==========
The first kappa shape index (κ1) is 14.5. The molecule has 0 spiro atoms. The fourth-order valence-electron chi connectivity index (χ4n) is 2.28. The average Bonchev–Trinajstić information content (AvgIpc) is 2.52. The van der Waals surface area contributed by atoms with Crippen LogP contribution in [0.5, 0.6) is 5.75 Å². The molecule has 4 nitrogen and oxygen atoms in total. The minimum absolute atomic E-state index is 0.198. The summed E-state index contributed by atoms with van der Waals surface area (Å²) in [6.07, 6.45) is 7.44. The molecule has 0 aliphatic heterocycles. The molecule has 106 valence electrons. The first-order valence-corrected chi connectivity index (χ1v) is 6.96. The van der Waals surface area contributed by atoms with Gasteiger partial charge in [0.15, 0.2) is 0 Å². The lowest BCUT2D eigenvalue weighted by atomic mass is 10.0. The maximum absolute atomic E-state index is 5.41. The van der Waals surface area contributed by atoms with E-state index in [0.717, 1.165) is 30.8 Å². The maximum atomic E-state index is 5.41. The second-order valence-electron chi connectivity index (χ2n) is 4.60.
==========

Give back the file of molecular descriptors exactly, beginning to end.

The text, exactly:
The first kappa shape index (κ1) is 14.5. The molecule has 0 spiro atoms. The fourth-order valence-electron chi connectivity index (χ4n) is 2.28. The average Bonchev–Trinajstić information content (AvgIpc) is 2.52. The van der Waals surface area contributed by atoms with Crippen LogP contribution in [0.5, 0.6) is 5.75 Å². The molecule has 4 nitrogen and oxygen atoms in total. The minimum absolute atomic E-state index is 0.198. The summed E-state index contributed by atoms with van der Waals surface area (Å²) in [6.07, 6.45) is 7.44. The molecule has 0 aliphatic heterocycles. The molecule has 106 valence electrons. The first-order valence-corrected chi connectivity index (χ1v) is 6.96. The van der Waals surface area contributed by atoms with Gasteiger partial charge in [0.15, 0.2) is 0 Å². The lowest BCUT2D eigenvalue weighted by atomic mass is 10.0. The maximum absolute atomic E-state index is 5.41. The van der Waals surface area contributed by atoms with E-state index in [0.717, 1.165) is 30.8 Å². The maximum atomic E-state index is 5.41. The second-order valence-electron chi connectivity index (χ2n) is 4.60.